Here is Your God
Matthew 11:2-11 (see also 'More Than a Prophet')
John questions Jesus from prison in today's Gospel - for his disciples' sake and for ours.
He knows that Jesus is doing "the works of the Messiah," foretold in today's First Reading and Psalm. But John wants his disciples - and us - to know that the Judge is at the gate, that in Jesus our God has come to save us.
The Liturgy of Advent takes us out into the desert to see and hear the marvelous works and words of God - the lame leaping like a stag, the dead raised, the good news preached to the poor (see Isaiah 29:18-20; 61:1-2).
The Liturgy does this to give us courage, to strengthen our feeble hands and make firm our weak knees. Our hearts can easily become frightened and weighed down by the hardships we face. We can lose patience in our sufferings as we await the coming of the Lord.
As James advises in today's Epistle, we should take as our example the prophets who spoke in the name of the Lord.
Jesus also points us to a prophet - holding up John as a model. John knew that life was more than food, the body more than clothing. He sought the kingdom of God first, confident that God would provide (see Matthew 6:25-34). John did not complain. He did not lose faith. Even in chains in his prison cell, he was still sending his disciples - and us - to our Savior.
We come to Him again now in the Eucharist. Already He has caused the desert to bloom, the burning sands to become springs of living water. He has opened our ears to hear the words of the sacred book, freed our tongue to fill the air with songs of thanksgiving (see Isaiah 30:18).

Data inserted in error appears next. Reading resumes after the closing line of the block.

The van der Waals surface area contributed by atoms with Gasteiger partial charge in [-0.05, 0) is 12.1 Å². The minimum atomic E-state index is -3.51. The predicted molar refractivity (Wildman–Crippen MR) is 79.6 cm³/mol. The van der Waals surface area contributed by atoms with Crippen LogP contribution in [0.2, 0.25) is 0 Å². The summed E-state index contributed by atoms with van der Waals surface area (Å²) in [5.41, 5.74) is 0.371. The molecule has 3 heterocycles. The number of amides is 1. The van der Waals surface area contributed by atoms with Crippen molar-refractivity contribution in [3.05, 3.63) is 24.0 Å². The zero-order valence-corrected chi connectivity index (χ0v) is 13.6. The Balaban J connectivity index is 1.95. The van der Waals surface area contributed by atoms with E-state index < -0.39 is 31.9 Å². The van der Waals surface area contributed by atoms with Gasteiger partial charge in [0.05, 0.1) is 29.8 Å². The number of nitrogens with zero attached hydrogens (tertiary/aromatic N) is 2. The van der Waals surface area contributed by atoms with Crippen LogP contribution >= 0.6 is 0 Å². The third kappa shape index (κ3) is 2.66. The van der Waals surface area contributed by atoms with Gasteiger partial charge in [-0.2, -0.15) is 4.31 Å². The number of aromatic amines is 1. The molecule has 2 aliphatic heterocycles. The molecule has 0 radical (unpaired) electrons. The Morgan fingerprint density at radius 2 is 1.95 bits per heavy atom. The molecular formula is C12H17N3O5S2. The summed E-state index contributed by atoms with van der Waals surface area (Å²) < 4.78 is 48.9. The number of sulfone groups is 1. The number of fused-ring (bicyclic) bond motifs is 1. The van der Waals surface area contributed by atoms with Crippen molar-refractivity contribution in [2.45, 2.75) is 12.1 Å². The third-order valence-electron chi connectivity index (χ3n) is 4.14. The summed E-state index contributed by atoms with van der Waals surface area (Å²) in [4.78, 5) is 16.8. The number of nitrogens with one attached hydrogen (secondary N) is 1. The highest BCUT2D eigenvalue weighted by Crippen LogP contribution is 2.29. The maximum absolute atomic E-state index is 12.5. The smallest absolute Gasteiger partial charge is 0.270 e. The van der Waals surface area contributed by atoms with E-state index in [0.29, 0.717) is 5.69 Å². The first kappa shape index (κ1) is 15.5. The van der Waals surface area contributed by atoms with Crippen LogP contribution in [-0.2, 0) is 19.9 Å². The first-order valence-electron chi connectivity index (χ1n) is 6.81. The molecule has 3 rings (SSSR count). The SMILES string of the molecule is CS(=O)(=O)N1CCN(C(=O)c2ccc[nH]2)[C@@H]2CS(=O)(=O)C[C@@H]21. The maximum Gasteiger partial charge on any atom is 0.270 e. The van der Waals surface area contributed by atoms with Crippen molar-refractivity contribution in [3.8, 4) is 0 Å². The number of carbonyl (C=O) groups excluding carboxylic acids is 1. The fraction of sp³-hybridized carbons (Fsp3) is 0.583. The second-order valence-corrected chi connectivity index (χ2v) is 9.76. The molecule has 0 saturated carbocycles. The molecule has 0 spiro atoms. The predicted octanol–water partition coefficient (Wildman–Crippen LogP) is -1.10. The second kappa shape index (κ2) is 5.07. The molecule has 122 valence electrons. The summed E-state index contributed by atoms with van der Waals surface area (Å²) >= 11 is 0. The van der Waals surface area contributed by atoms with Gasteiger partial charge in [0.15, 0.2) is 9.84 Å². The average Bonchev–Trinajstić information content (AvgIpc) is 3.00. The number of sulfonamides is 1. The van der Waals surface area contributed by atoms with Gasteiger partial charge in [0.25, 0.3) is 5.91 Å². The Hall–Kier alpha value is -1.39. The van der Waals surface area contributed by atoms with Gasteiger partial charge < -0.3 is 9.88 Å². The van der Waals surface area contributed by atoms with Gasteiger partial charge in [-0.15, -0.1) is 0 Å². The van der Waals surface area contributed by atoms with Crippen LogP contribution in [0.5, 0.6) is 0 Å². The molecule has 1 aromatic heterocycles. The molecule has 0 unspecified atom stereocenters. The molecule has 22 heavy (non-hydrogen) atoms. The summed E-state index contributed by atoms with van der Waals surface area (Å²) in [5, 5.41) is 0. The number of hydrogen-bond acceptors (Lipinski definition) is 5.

Once bowed down, captives to sin and death, we have been ransomed and returned to His Kingdom, crowned with everlasting joy. Raised up we now stand before His altar to meet the One who is to come: "Here is your God."
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'More Than A Prophet'
The Advent Liturgy focuses us on John the Baptist - as the herald of our Lord who made Him known when at last He came (Preface for Advent II).
But as Jesus tells us in the Liturgy for the Third Sunday in Advent, John is "more than a prophet" (see Matthew 11:9).
John the Baptist, he hints, is Elijah - the "messenger" sent ahead to prepare the Messiah's way (see Matthew 11:10).
Elijah had been swept up to heaven in a fiery chariot (see 2 Kings 2:11). But the prophets said he would return before the Day of the Lord, to "turn the hearts of the fathers to their children and the hearts of the children to their fathers" (see Malachi 3:23-4; Sirach 48:4,10).
And John comes preaching in the desert, clad in the same strange garb as Elijah (compare Matthew 3:4 and 2 Kings 1:8; Zechariah 13:4).
Later in Matthew's Gospel, Jesus tells us that John indeed was Elijah come to restore all things.
And Jesus predicts that He, like John, will not be recognized and will suffer the prophet's fate: "I tell you that Elijah has already come, and they did not recognize him but did to him whatever they pleased. so will the Son of Man suffer at their hands" (see Matthew 17:10-13).